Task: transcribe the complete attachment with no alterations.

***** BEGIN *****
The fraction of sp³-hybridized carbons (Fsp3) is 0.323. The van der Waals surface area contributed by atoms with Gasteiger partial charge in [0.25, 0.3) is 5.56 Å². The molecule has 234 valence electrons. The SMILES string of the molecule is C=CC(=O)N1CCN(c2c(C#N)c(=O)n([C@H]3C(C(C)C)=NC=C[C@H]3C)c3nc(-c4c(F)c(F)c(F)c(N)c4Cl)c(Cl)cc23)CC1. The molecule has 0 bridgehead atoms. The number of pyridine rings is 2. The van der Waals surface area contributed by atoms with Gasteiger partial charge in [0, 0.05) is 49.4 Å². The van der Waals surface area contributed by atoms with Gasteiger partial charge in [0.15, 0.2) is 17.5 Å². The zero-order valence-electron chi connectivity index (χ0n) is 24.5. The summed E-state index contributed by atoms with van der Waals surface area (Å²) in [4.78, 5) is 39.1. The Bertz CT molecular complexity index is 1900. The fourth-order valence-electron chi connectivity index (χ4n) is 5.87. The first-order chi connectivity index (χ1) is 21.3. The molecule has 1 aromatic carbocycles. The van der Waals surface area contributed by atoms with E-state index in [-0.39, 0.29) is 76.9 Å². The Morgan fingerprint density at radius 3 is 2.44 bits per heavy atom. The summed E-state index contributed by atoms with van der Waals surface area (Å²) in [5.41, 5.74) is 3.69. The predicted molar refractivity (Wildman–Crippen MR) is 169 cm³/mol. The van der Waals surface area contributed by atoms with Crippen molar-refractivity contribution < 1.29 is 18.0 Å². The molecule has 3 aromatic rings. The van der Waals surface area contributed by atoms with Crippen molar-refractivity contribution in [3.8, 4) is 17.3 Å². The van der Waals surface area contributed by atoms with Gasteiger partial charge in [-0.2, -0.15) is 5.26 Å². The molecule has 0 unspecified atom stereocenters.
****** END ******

The fraction of sp³-hybridized carbons (Fsp3) is 0.323. The van der Waals surface area contributed by atoms with Gasteiger partial charge in [0.25, 0.3) is 5.56 Å². The molecule has 234 valence electrons. The SMILES string of the molecule is C=CC(=O)N1CCN(c2c(C#N)c(=O)n([C@H]3C(C(C)C)=NC=C[C@H]3C)c3nc(-c4c(F)c(F)c(F)c(N)c4Cl)c(Cl)cc23)CC1. The molecule has 0 bridgehead atoms. The number of pyridine rings is 2. The van der Waals surface area contributed by atoms with Gasteiger partial charge in [0, 0.05) is 49.4 Å². The van der Waals surface area contributed by atoms with Gasteiger partial charge in [0.15, 0.2) is 17.5 Å². The zero-order valence-electron chi connectivity index (χ0n) is 24.5. The summed E-state index contributed by atoms with van der Waals surface area (Å²) in [4.78, 5) is 39.1. The Bertz CT molecular complexity index is 1900. The fourth-order valence-electron chi connectivity index (χ4n) is 5.87. The first-order chi connectivity index (χ1) is 21.3. The molecule has 1 aromatic carbocycles. The van der Waals surface area contributed by atoms with E-state index in [-0.39, 0.29) is 76.9 Å². The Morgan fingerprint density at radius 3 is 2.44 bits per heavy atom. The summed E-state index contributed by atoms with van der Waals surface area (Å²) in [5.41, 5.74) is 3.69. The predicted molar refractivity (Wildman–Crippen MR) is 169 cm³/mol. The van der Waals surface area contributed by atoms with Crippen molar-refractivity contribution < 1.29 is 18.0 Å². The molecule has 3 aromatic rings. The van der Waals surface area contributed by atoms with Crippen molar-refractivity contribution in [3.8, 4) is 17.3 Å². The van der Waals surface area contributed by atoms with Gasteiger partial charge in [-0.2, -0.15) is 5.26 Å². The molecule has 0 unspecified atom stereocenters.